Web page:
Thanks for taking the time to assist me and others who have the desire to contend for the faith. I will be looking forward to your responses!

    "We demolish arguments and every pretension that sets itself up against the knowledge of God, and we take captive every thought to make it obedient to Christ" 2 Corinthians 10:5


  6. Hello again Jesse,

    I was already familiar with that link you gave. Some of their articles are great, but there are some concerns with some of them, as you mentioned.

    Yes, I agree with your comments about Sola Scriptura above. I believe that a great (and biblical) case can indeed be made for this teaching. But it is interesting to see the lengths that Catholics (and others) will go to fight against the doctrine. It’s as if they must destroy all traces of it at any cost!

    Thanks for your research and your witness, Jesse. Keep up the good work.

    In His Name,

  7. Hi Russell,

    I am glad that you know about (and have read) the article commenting on 1 Corinthians 4:6 and how it supports the principle of Sola Scriptura. That passage alone delivers an irrefutable blow to those who oppose our position on the Scriptures. Honestly, 1 Corinthians 4:6 is my most favorite passage on the topic! What is yours?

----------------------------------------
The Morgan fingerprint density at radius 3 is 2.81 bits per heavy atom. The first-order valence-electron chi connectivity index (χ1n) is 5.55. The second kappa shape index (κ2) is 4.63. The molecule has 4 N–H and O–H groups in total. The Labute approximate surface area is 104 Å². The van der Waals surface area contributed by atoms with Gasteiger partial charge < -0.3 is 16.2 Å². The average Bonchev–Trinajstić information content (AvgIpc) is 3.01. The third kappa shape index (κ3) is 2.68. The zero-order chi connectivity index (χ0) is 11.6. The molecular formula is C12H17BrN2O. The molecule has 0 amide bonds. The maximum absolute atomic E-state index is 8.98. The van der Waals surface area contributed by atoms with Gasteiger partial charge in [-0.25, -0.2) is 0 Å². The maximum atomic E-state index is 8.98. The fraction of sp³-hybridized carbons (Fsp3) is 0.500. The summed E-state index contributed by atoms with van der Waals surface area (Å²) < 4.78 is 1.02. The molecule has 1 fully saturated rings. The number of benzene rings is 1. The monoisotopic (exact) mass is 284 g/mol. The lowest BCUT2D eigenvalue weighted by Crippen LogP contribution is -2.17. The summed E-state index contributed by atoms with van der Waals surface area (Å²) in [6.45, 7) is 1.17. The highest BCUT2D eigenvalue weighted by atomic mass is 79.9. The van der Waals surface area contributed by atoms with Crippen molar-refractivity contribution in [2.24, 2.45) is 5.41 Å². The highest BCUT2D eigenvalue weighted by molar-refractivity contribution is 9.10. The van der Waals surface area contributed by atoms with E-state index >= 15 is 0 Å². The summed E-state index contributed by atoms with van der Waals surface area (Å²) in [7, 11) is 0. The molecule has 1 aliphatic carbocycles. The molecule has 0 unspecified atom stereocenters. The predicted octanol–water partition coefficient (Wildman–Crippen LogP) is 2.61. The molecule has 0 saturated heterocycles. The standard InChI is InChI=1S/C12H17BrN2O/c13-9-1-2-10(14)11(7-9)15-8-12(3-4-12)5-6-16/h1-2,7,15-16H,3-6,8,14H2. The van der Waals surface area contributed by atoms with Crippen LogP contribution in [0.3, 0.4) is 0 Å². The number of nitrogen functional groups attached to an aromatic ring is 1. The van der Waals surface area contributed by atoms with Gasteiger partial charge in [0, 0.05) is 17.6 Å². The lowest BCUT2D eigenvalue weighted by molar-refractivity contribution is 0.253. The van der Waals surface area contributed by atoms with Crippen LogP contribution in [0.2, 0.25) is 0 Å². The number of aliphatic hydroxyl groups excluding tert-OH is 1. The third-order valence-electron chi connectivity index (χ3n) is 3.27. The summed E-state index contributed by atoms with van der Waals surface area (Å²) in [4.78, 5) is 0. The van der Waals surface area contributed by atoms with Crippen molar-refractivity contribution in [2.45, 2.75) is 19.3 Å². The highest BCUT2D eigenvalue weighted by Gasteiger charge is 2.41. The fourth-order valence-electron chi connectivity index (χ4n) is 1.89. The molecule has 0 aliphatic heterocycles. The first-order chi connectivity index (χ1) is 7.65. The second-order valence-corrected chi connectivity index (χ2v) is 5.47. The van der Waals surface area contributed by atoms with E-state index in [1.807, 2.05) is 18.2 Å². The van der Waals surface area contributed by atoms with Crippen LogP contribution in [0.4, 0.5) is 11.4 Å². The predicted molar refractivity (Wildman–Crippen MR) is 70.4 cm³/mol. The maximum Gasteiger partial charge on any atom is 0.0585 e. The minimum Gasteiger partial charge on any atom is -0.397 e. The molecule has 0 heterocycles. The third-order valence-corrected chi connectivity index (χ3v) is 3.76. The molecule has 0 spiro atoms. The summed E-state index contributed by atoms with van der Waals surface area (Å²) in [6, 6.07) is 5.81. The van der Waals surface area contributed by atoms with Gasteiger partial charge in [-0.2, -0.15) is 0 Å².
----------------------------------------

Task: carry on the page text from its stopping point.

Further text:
It is indeed a good thing that you and I agree on the authority of the Bible. In fact, we probably agree on practically every doctrine in the Christian faith. This fact alone demonstrates that doctrinal unity can be accomplished without the help of the fallible Roman Catholic Church!

    I have another question. Would you use Psalms 19:7-14 as a proof-text for the sufficiency of the Scriptures or as a supplement to 2 Timothy 3:15-17?

    God bless,

  8. Jesse,

    Concerning Psalms 19:7-14, yes, this is a very good passage that I would use as a supplement to 2 Timothy 3:15-17. And of course, the 2 Timothy passage is my favorite in proving Sola Scriptura.

    God bless!

  9. Hi Russell,

    Thank you for taking the time to respond to my comments and answer my questions. I am pretty sure that I will have more questions to ask as I continue studying these theological issues.